If both the United States and Europe cannot manage to comply with the agreement, the global deal is likely to unravel. That would mean a continuation of a hodgepodge of tax rates and related tariff fights around the world.

Policymakers who have been hashing out the deal want to avoid that outcome. “Going back and starting all over again would pose policy risks for countries and even greater competitiveness risks for companies, and I think it’s in all of our interests to avoid that,” Paschal Donohoe, Ireland’s finance minister, said in an interview in Washington.

The agreement had two prongs, or “pillars,” as the negotiators say. First, countries are supposed to enact a 15 percent minimum tax so that companies pay a rate of at least that much on their global profits no matter where they set up shop.

With that minimum in place, there would be less reason for companies to flee to countries with rock-bottom rates and less pressure on nations to slash their tax rates to attract foreign investment. As it stands, this race to the bottom has deprived governments of tax revenue that they need to invest in infrastructure and social safety nets.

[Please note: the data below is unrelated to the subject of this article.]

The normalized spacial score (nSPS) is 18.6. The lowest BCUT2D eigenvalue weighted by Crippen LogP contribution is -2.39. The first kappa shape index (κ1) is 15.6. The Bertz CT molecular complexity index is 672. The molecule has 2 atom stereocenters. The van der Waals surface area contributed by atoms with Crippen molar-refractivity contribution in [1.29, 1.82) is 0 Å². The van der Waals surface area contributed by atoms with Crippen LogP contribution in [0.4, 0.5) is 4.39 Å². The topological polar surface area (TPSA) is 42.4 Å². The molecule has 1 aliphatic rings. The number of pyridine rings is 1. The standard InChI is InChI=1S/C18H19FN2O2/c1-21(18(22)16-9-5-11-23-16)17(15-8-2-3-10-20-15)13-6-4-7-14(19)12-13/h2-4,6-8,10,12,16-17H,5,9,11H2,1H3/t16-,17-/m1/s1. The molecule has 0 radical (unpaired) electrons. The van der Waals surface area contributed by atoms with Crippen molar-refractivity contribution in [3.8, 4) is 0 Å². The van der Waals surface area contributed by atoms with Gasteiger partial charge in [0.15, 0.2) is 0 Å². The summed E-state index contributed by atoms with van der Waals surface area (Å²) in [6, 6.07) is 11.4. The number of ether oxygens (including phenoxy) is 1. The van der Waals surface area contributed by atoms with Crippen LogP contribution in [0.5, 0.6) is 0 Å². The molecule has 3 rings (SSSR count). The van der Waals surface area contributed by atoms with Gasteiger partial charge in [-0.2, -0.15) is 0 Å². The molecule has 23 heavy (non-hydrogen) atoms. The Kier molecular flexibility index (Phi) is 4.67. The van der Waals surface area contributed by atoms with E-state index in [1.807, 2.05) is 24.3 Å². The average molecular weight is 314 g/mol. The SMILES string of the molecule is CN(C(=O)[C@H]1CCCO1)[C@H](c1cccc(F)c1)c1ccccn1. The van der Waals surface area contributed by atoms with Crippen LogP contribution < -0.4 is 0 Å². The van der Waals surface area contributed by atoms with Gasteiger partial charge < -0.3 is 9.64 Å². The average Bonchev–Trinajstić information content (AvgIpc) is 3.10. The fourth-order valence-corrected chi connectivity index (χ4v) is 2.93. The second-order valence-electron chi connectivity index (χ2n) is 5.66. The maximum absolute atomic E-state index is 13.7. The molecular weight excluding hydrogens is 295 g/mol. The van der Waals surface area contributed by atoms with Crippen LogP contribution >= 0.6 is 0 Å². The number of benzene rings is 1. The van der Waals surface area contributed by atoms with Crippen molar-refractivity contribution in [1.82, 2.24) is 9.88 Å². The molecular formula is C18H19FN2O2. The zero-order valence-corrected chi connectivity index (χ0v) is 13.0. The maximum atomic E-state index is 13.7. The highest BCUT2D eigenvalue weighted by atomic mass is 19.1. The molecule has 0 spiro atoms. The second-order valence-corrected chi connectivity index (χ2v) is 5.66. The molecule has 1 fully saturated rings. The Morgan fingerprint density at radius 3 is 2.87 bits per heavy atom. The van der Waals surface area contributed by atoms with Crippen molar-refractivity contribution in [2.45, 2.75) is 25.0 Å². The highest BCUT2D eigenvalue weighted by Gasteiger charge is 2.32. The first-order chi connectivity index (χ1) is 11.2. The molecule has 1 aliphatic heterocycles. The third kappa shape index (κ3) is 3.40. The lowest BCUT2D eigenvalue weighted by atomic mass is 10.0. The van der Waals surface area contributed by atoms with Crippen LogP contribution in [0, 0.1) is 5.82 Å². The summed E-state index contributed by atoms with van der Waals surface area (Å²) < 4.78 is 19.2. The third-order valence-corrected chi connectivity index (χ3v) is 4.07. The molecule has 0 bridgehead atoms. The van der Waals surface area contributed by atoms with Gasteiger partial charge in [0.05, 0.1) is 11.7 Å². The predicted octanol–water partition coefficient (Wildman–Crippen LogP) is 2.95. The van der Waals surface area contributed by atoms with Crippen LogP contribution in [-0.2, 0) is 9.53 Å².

Second, the deal would allow governments to tax the world’s largest and most profitable firms by where their goods and services are sold instead of by where they are based.

The current system of taxing companies based on the location of their operations has created multiple problems. It has led companies to claim that a large share of their operations is in low-tax places like Ireland and Bermuda. And it has led to a fight between the U.S. and European countries that have imposed special taxes on American technology giants such as Google and Facebook, which operate all over the world even if they don’t have a physical presence in every country.